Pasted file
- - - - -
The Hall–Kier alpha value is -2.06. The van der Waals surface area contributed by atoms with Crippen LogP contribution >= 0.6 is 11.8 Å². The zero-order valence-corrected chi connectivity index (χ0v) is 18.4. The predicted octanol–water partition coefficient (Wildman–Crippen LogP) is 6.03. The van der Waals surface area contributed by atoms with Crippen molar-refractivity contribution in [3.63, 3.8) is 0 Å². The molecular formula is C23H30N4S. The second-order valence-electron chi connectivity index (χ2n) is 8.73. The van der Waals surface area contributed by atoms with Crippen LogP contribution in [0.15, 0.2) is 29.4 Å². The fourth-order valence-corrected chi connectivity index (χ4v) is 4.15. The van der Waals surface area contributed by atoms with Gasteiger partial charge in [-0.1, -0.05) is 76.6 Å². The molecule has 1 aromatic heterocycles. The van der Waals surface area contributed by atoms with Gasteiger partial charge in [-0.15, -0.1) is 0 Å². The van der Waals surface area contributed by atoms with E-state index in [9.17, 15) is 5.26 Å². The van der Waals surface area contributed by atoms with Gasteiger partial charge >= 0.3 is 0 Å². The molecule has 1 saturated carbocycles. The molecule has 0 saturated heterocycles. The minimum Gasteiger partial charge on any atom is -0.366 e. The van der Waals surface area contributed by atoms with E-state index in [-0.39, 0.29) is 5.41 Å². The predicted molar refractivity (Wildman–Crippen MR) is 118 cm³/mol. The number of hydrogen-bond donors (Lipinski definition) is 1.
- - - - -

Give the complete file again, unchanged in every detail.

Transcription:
The Hall–Kier alpha value is -2.06. The van der Waals surface area contributed by atoms with Crippen LogP contribution >= 0.6 is 11.8 Å². The zero-order valence-corrected chi connectivity index (χ0v) is 18.4. The predicted octanol–water partition coefficient (Wildman–Crippen LogP) is 6.03. The van der Waals surface area contributed by atoms with Crippen molar-refractivity contribution in [3.63, 3.8) is 0 Å². The molecular formula is C23H30N4S. The second-order valence-electron chi connectivity index (χ2n) is 8.73. The van der Waals surface area contributed by atoms with Crippen LogP contribution in [0.15, 0.2) is 29.4 Å². The fourth-order valence-corrected chi connectivity index (χ4v) is 4.15. The van der Waals surface area contributed by atoms with Gasteiger partial charge in [-0.1, -0.05) is 76.6 Å². The molecule has 1 aromatic heterocycles. The van der Waals surface area contributed by atoms with Gasteiger partial charge in [-0.15, -0.1) is 0 Å². The van der Waals surface area contributed by atoms with E-state index in [9.17, 15) is 5.26 Å². The van der Waals surface area contributed by atoms with Gasteiger partial charge >= 0.3 is 0 Å². The molecule has 1 saturated carbocycles. The molecule has 0 saturated heterocycles. The minimum Gasteiger partial charge on any atom is -0.366 e. The van der Waals surface area contributed by atoms with E-state index in [-0.39, 0.29) is 5.41 Å². The predicted molar refractivity (Wildman–Crippen MR) is 118 cm³/mol. The number of hydrogen-bond donors (Lipinski definition) is 1.